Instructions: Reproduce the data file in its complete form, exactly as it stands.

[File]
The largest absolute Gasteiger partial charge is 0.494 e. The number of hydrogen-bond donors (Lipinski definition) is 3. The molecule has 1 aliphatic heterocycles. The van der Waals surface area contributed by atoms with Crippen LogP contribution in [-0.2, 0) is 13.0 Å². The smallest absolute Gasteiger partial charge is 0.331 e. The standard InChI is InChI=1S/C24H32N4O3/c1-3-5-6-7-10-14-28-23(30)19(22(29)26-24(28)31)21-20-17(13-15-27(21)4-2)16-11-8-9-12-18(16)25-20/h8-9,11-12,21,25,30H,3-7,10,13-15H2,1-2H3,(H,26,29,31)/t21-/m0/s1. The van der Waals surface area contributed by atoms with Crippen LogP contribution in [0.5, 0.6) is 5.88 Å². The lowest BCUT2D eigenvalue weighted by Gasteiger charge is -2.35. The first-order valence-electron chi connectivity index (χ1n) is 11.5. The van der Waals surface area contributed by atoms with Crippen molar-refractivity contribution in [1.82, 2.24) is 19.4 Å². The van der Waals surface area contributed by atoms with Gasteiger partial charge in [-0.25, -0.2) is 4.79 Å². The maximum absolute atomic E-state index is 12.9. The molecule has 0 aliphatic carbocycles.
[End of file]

The largest absolute Gasteiger partial charge is 0.494 e. The number of hydrogen-bond donors (Lipinski definition) is 3. The molecule has 1 aliphatic heterocycles. The van der Waals surface area contributed by atoms with Crippen LogP contribution in [-0.2, 0) is 13.0 Å². The smallest absolute Gasteiger partial charge is 0.331 e. The standard InChI is InChI=1S/C24H32N4O3/c1-3-5-6-7-10-14-28-23(30)19(22(29)26-24(28)31)21-20-17(13-15-27(21)4-2)16-11-8-9-12-18(16)25-20/h8-9,11-12,21,25,30H,3-7,10,13-15H2,1-2H3,(H,26,29,31)/t21-/m0/s1. The van der Waals surface area contributed by atoms with Crippen LogP contribution in [0.5, 0.6) is 5.88 Å². The lowest BCUT2D eigenvalue weighted by Gasteiger charge is -2.35. The first-order valence-electron chi connectivity index (χ1n) is 11.5. The van der Waals surface area contributed by atoms with Crippen molar-refractivity contribution in [1.82, 2.24) is 19.4 Å². The van der Waals surface area contributed by atoms with Gasteiger partial charge in [-0.25, -0.2) is 4.79 Å². The maximum absolute atomic E-state index is 12.9. The molecule has 0 aliphatic carbocycles.